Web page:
Is there ANYTHING more adult than using all the potatoes in a bag of potatoes before they sprout? I’m not talking about a single event sort of thing like buying a small bag of potatoes before a giant Mashed Potato fest. I’m not talking about purposefully doing everything you can to not waste the last potato. I’m talking about slowly, naturally emptying a bag over the course of a few weeks through normal meal planning.

Quick non-scientific comparisons:

  • Successfully completing your own taxes – Easier than meal planning a bag of potatoes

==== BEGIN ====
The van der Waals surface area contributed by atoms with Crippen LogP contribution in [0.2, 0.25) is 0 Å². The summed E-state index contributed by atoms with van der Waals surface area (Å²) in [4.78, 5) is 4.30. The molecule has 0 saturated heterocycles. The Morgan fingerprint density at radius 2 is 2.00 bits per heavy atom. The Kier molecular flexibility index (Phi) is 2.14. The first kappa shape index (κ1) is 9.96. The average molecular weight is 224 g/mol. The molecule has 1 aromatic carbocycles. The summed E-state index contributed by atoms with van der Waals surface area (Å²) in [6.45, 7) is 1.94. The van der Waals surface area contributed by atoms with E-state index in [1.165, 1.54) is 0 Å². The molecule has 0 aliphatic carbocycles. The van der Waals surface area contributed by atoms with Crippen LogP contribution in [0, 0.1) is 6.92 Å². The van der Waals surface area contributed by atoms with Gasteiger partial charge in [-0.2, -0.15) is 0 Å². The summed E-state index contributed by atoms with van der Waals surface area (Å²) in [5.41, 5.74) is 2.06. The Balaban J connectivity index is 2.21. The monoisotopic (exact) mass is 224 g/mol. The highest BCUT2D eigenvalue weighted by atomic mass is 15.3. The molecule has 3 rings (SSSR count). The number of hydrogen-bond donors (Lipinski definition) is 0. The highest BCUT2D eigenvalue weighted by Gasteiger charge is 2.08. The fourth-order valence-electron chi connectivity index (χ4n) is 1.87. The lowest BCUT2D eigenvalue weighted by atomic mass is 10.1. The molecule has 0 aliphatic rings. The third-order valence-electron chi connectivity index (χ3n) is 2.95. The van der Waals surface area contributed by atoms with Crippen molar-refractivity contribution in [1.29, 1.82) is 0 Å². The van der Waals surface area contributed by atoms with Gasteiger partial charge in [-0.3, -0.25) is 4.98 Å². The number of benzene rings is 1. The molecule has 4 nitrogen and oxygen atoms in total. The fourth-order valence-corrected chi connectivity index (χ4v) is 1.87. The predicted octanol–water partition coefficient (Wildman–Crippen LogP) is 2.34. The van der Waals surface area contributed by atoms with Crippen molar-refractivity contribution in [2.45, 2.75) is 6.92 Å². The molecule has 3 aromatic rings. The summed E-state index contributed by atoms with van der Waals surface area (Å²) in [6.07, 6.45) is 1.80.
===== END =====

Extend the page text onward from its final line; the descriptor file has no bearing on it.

• Having children – more common than not throwing out old potatoes
  • Onset of joint aches and back spasms – Likely to occur while there are half grown potato plants in your pantry

I think the reason for this challenge is because eating a potato is not a spur of the moment thing. It means that you are planning real full meals each night of each week. As soon as a hasty order of Chinese food ends up on the meal-plan you’re about 900x more likely to ruin a potato.

This week, for I the first time in my life, we accidentally ate all our potatoes.